Who should get the flu shot this year and who shouldn’t?

The Public Health Commission has decided to move forward with a joint vaccination campaign against influenza and Covid-19, with the season starting in the last week of September, unlike other years where vaccination campaigns start in October.

The flu vaccine and the COVID-19 vaccine will be given to high-risk groups at the same time, and a large number of scientific studies have shown that this approach can enhance the effectiveness of both types of immunity.

The Department of Health’s vaccination recommendations for Covid-19 and influenza are designed to The following risk groups:

– Over 60 years old

– Persons over 5 years old living in residential and disabled centers or long-term institutions in closed institutions.

– Children under 60 years of age with high-risk medical conditions such as diabetes, morbid obesity, cancer, dementia, immunosuppression, celiac disease, Down syndrome, chronic diseases, etc.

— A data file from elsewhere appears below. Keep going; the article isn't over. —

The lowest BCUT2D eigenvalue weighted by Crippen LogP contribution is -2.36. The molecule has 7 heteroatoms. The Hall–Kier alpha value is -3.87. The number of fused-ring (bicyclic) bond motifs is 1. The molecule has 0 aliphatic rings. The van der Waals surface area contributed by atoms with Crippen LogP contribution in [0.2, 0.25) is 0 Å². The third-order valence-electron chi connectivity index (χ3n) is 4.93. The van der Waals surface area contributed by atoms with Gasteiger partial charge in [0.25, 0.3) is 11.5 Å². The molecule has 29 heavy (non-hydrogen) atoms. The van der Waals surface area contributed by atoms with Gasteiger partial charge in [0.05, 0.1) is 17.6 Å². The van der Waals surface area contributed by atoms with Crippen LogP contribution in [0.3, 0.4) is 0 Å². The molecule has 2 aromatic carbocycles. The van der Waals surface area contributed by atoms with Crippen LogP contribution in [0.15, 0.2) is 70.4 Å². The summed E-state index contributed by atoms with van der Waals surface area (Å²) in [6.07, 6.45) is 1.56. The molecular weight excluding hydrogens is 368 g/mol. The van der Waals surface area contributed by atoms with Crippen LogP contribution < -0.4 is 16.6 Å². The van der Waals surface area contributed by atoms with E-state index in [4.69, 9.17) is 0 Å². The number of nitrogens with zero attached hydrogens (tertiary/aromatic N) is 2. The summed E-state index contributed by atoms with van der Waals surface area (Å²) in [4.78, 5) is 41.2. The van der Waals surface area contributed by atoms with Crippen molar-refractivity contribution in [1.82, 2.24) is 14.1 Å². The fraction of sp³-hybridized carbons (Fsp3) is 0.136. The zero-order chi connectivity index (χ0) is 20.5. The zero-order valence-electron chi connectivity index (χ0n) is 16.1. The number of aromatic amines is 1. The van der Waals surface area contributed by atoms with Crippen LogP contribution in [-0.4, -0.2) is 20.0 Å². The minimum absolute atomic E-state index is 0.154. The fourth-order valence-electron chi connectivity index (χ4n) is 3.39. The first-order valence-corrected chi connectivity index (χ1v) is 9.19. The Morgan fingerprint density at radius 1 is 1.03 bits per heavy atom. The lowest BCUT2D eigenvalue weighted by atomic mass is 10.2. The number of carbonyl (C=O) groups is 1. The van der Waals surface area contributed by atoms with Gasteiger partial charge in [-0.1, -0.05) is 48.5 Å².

– Pregnant women in any trimester of pregnancy and women in the postpartum period.

– Cohabitant of an immunosuppressed person.

– Staff of public and private health and social care centers

– Workers in health facilities such as pharmacies.

– Persons working in essential public services (in particular security forces, firefighters and civil protection personnel).

As far as the flu vaccine is concerned, in addition to these groups, it is also recommended for:

– People aged 5 to 59 years who are at higher risk for complications from influenza (people aged 5 to 18 years who are on long-term treatment with acetylsalicylic acid and smokers).

– Students doing internships at the Center for Health and Social Wellness.

– Persons who have direct occupational contact with animals or their secretions in poultry, pig or mink farms or farms, or with wild animals.

People who should not get the flu vaccine include:

– Children under 6 months.

– People who are allergic to the active ingredient or any component of the vaccine.

– People who have had a severe allergic reaction to a flu vaccine before.

– For people with fever or acute infection, vaccination should be postponed until recovery.

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